The 'Big O': How and why evolution brought us the female orgasm

The female orgasm is perplexing. It’s not necessary to get pregnant. Penis-in-vagina sex is not the best way to generate one, although that’s still the most efficient way to make a baby. And when thinking in human evolution terms, it seems hard to find a compelling reason why humans need have one at all.

A study in the Journal of Experimental Zoology takes a look at the female orgasm by comparing not just to the male orgasm but also to the hormonal and physiological changes in females of other species. Evolutionary biologists Mihaela Pavlicev and Gunter Wagner say there is reason to believe that female orgasms used to be necessary because it induced ovulation in our pre-human ancestors.

Humans and other primates are cyclic ovulators. Hormonal cycles drive ovulation on a regular schedule, depending on health, nutrition and environment. But many other mammal species are induced ovulators. Females in these species are signaled to release an egg by having sex. It seems likely based on our knowledge of evolution that our common ancestors were also induced ovulators. So, at one time in human history ’orgasm’—or rather the hormone flood that induces ovulation—was absolutely necessary to reproduce.

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The authors also looked at genital morphology across species, from induced ovulators to humans and other primates. Interestingly, as we move from induced ovulator species to spontaneous ovulators the clitoris seems to move too. The clitorises of rabbits for example are located in the reproductive canal. They are directly stimulated in mating which triggers the release of a hormone flood that induces ovulation. Carl Zimmer writes:

Many female mammals release oxytocin and prolactin during sex—the hormones released by women during orgasms. What’s more, in many of those species, females use a radically different kind of reproduction. While women release an egg each month, other female mammals, such as rabbits and camels, release an egg only after mating with a male. Ovulatory cycles evolved in only a few lineages of mammals, including our own, Dr. Pavlicev and Dr. Wagner found. Before then, our ancient mammal ancestors originally relied on ovulation triggered by sex with a male.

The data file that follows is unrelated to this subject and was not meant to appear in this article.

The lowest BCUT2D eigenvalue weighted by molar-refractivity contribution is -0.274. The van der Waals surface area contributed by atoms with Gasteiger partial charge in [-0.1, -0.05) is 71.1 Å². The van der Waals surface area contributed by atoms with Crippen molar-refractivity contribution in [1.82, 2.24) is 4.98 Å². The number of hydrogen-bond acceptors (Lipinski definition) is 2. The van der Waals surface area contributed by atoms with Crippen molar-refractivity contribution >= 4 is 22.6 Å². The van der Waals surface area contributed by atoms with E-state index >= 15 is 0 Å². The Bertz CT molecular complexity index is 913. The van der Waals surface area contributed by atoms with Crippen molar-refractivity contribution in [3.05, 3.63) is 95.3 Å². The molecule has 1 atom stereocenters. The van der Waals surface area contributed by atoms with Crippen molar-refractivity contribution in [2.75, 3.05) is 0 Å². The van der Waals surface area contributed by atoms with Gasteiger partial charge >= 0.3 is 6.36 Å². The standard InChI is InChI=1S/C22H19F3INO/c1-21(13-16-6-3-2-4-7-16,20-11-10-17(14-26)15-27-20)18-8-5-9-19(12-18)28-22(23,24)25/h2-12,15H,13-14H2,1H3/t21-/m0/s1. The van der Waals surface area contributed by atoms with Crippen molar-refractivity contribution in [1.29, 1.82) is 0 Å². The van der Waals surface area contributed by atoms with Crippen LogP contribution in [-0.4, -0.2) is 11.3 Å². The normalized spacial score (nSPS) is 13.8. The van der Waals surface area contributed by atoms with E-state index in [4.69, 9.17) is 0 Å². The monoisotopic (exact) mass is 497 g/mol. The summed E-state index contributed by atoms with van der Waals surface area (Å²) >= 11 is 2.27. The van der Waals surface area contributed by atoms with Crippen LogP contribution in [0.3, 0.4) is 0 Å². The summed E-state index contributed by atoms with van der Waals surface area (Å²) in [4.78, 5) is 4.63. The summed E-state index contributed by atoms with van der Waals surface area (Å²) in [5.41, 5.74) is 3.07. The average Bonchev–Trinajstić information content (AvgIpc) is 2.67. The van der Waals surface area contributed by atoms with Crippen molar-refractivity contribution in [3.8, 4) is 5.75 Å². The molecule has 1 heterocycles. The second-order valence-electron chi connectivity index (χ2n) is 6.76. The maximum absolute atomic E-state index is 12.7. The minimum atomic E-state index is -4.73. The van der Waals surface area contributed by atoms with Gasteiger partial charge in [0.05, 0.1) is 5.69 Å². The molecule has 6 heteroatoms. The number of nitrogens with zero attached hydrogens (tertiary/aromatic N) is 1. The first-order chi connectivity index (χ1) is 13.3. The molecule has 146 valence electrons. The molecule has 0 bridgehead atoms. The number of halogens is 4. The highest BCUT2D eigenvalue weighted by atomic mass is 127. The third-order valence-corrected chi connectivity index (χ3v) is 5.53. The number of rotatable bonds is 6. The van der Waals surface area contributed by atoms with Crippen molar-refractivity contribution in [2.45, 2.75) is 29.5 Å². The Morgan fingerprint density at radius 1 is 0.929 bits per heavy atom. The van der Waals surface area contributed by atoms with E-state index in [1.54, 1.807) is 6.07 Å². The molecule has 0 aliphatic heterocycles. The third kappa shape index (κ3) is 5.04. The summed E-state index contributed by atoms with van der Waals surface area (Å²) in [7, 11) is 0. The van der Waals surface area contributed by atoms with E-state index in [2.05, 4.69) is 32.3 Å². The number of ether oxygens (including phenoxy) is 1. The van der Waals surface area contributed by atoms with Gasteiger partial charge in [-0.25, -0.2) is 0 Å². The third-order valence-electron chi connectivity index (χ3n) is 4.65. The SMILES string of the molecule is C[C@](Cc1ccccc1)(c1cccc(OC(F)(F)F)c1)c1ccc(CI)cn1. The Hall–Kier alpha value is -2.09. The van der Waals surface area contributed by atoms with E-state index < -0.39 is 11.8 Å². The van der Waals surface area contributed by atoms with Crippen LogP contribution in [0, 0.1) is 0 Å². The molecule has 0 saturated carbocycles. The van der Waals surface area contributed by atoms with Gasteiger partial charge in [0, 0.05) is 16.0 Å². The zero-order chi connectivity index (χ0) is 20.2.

In humans, there is great variation in clitoris size and location, but the organ steadfastly remains outside of the vaginal canal. This is part of the reason why many women report difficulty in having orgasms from intercourse unless there is additional clitoris-specific stimulation.

Holly Dunsworth, an evolutionary anthropologist at the University of Rhode Island who was not involved in the study, praised the paper’s focus on anatomy and physiology rather than human’s social relationships.

“It’s refreshing to see someone look at the physiology rather than continue to hypothesize about orgasm’s role in mate value,” she said.

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There are a couple of caveats to the study. Pleasure is not restricted just to the moment of orgasm in either male or females. It’s unclear if the induced ovulators are feeling euphoria during mating like that associated with primate orgasms. Female orgasm in induced ovulators is a hot, but under funded area of veterinary research. So while we know the hormone rush in induced ovulators and orgasms are similar, it’s difficult to say they are exactly the same.

Another interesting question is if men can ejaculate without orgasm which would be evidence of the separation between pleasure and reproduction in males as it is in females. In the current medical literature, the phenomenon is quite rare. There are documented cases of men with this experience but it is usually tied to either depression or as a side effect from treatment of depression with anti-depressants. The most compelling follow up question, and hopefully one that draws further research, is how and why spontaneous ovulation evolved in the first place.

Many commentaries on Pavlicev and Wagner’s study compare the female orgasm to the male nipple. Although extraneous, they continue to exist to perpetuate their counterparts in the other sex where they are vital for reproduction and breastfeeding respectively. Shanoor Seervai writes at STAT:

It may have lost its biological function, but the female orgasm is here to stay. That’s because the clitoris and the penis develop from the same part of the embryo. “If the clitoris went away through evolution, so may the penis,” said Wagner. No penis means no way for sperm to naturally enter a woman’s body, so unless we reproduce via medical procedures like in vitro fertilization and artificial insemination, this could threaten the survival of the human race.

But that may also be a stretch. Although a female orgasm is not necessary for pregnancy, women do care if they’re having them. And they may be using them as a signal for mate choice. After all, if your mate is conscientious enough to care you have an orgasm, he might also be conscientious enough to make sure you and your mutual offspring have enough food to survive.

Meredith Knight is a contributor to the Genetic Literacy Project and a science and health writer in Austin, Texas. Follow her on Twitter @meremereknight.

A version of this story was originally published at the GLP in August 2016.

 

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